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Archive for the ‘Ordinary Means Ministry’ Category

Is the Gospel preacher practical?  The man who gives himself to prayer and the ministry of the Word, who delegates to others the lesser ministry of waiting on tables – is such a man a blessing or a bane to the  Church and society?  Perhaps in the short-term, it may seem that way.  But when we take a step back and view aright the man of God who sacredly devotes the lion share of his time to the ‘closet’ labors of his study, we will see him not only as highly practical.  He will emerge as the best doer of good to His fellow men.

The following extracts from Alexander’s Thoughts on Preaching explore this mystery with profound insight.

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§ 74. To do gimagesood to men, is the great work of life; to make them true Christians is the greatest good we can do them. Every investigation brings us round to this point. Begin here, and you are like one who strikes water from a rock on the summits of the mountains; it flows down over all the intervening tracts to the very base. If we could make each man love his neighbour, we should make a happy world. The true method is to begin with ourselves, and so to extend the circle to all around us. It should be perpetually in our minds.

§ 75. Beneficence.—There are two great classes of philanthropists, namely, those who devise plans of beneficence, and those who execute them. If we cannot be among the latter, perhaps we may be among the former. Invention is more creative than execution. Watt has done more for mechanics than a thousand steam-engine makers. The devisers of good may again be divided into those who devise particular plans, such as this or that association or mode of operation, and those who discover and make known great principles. The latter are the rarer and the most important. Hence a man who never stirs out of his study may be a great philanthropist, if he employs himself in discovering from the study of the Scriptures and the study of human nature, those laws which originate and condition all effectual endeavours for human good.

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A masterful and balanced statement from William Young on the duty of self-examination before partaking of the Lord’s Supper:

“Self-examination, conducted according to the directions of Scripture, is a profitable exercise in preparation for the Lord’s Supper. The phantom of morbid introspection is the invention of that proud presumption that fails to distinguish between the precious and the vile. Surely on our American scene, the danger of unhealthy preoccupation with the abominations in our deceitful hearts, to the neglect of the remedy provided in the gospel, is very slight in comparison with the externalism and formality with which presumptuous sinners, puffed up with their imaginations of ‘blessed assurance,’ eat and drink damnation to themselves. Evangelical hypocrites are the natural product on the one hand of Arminian evangelism and on the other of Kuyperian Hyper-Covenantism, opposed to one another as these two errors are. A spurious assurance may arise either from confidence in a ‘decision for Christ’ made by the act of one’s ‘free will,’ or from the presumption that mistakes an external relation to the covenant of grace for a living relation to Christ, the only Mediator of the covenant. Such self-deception can be destroyed, and a well-grounded assurance of grace and salvation be established in the soul, only by way of serious and thorough self-examination.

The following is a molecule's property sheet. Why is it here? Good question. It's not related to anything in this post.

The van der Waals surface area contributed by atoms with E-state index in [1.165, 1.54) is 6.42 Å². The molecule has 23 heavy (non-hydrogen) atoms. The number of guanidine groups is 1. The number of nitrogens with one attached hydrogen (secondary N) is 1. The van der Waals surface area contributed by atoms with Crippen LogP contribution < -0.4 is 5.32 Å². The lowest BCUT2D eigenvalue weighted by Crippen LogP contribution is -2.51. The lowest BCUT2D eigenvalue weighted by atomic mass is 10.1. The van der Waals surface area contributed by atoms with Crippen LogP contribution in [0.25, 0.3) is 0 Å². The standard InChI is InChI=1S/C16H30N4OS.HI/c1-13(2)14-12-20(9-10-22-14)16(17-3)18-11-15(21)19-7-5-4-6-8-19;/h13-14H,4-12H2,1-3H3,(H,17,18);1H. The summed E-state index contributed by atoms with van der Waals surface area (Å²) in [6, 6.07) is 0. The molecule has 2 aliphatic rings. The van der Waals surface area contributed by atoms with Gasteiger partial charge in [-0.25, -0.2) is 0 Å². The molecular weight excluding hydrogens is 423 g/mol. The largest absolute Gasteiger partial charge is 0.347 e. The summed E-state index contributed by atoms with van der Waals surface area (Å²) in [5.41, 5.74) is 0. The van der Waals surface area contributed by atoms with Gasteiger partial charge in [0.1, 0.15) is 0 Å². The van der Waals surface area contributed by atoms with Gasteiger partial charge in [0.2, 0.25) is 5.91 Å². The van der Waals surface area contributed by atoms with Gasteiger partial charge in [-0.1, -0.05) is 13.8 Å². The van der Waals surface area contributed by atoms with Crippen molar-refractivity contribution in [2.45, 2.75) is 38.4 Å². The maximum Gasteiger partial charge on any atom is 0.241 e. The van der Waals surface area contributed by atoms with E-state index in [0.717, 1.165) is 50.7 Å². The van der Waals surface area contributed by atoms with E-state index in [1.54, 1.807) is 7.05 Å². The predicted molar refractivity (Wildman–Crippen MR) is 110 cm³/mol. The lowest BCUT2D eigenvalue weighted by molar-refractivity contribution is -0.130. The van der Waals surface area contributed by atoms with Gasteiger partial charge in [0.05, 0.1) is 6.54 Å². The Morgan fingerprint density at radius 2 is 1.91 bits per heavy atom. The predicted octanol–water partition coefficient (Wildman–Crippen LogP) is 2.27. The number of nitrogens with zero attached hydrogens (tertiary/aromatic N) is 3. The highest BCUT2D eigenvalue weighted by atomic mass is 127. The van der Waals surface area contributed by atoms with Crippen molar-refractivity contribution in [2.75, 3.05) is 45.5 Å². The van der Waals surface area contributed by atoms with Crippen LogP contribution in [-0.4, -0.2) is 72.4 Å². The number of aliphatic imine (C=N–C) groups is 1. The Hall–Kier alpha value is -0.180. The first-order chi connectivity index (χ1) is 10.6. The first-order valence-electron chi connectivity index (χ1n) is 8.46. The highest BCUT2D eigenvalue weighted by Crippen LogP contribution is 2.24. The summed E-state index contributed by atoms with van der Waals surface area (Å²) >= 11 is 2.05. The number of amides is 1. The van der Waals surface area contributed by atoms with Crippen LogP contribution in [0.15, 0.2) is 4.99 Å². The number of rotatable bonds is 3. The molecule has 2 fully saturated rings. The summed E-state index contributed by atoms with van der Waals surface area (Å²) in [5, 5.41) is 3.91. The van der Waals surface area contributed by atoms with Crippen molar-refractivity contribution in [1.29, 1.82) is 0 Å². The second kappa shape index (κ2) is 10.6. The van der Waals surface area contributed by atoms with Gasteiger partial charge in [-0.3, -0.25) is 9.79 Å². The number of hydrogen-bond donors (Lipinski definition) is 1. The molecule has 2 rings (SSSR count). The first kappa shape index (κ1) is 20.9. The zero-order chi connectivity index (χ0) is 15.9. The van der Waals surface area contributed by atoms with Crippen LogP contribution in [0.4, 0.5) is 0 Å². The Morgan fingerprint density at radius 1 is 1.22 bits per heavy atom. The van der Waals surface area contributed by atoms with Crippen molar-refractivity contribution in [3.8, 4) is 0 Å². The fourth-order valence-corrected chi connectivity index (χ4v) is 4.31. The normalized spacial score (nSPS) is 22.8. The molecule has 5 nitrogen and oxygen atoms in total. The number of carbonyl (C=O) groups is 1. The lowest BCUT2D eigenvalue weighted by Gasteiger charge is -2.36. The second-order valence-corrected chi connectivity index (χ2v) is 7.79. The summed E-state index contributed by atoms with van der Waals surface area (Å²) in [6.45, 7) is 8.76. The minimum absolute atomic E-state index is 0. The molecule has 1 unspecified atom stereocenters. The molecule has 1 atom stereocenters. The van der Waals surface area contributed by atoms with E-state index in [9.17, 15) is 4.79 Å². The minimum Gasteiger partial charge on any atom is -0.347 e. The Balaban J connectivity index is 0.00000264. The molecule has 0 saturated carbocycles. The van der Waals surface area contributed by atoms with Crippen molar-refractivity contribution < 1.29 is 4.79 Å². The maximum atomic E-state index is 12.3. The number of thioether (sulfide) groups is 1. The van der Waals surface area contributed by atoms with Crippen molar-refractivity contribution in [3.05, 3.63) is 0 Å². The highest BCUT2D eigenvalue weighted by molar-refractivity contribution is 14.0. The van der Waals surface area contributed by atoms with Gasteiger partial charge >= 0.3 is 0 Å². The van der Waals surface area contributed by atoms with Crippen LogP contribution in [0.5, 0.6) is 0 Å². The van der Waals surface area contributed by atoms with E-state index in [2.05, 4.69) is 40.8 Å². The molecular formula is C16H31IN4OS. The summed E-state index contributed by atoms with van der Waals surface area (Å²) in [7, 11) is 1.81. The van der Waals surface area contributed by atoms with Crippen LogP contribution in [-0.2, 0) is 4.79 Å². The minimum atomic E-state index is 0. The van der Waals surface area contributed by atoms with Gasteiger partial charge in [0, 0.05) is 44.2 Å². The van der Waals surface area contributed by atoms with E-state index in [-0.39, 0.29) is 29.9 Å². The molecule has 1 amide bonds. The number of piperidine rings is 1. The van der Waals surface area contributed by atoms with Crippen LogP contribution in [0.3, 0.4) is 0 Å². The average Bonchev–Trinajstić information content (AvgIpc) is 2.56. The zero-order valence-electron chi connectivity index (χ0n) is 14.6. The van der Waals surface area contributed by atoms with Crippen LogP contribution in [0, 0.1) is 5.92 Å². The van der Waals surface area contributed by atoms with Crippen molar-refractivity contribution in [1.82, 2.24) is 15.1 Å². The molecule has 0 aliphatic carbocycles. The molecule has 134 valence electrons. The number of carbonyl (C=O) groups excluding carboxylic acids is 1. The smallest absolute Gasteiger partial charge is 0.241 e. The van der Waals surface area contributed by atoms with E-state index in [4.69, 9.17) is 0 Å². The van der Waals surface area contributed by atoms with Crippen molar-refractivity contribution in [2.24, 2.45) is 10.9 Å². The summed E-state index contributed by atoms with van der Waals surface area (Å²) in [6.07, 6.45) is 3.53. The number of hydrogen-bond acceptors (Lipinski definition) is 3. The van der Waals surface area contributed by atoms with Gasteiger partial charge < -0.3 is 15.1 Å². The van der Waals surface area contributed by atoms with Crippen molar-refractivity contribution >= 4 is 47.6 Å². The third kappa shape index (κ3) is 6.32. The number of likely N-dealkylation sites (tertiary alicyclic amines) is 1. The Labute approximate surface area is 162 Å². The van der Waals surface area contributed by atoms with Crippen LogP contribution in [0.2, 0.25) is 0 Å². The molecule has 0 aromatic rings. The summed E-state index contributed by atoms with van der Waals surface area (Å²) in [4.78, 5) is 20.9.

“The critics of this wholesome exercise often misconstrue its purpose. Self-examination does not aim at the production of doubts and fears, leaving the troubled soul in a state of perpetual uncertainty as to its being in a state of grace. A faithful declaration of the demands of the law and of the deceitfulness of the human heart will, no doubt, give occasion for doubts and fears. But the truth is not the cause of the condition of the soul, arising from the suggestions of Satan and the weakness of the flesh. Self-examination as to whether one is in the faith is designed in fact to bring weak believers to the knowledge that Christ is in them and that they are not reprobates. To this end the Scripture has enumerated an abundance of marks of grace, especially those found in the First Epistle of John.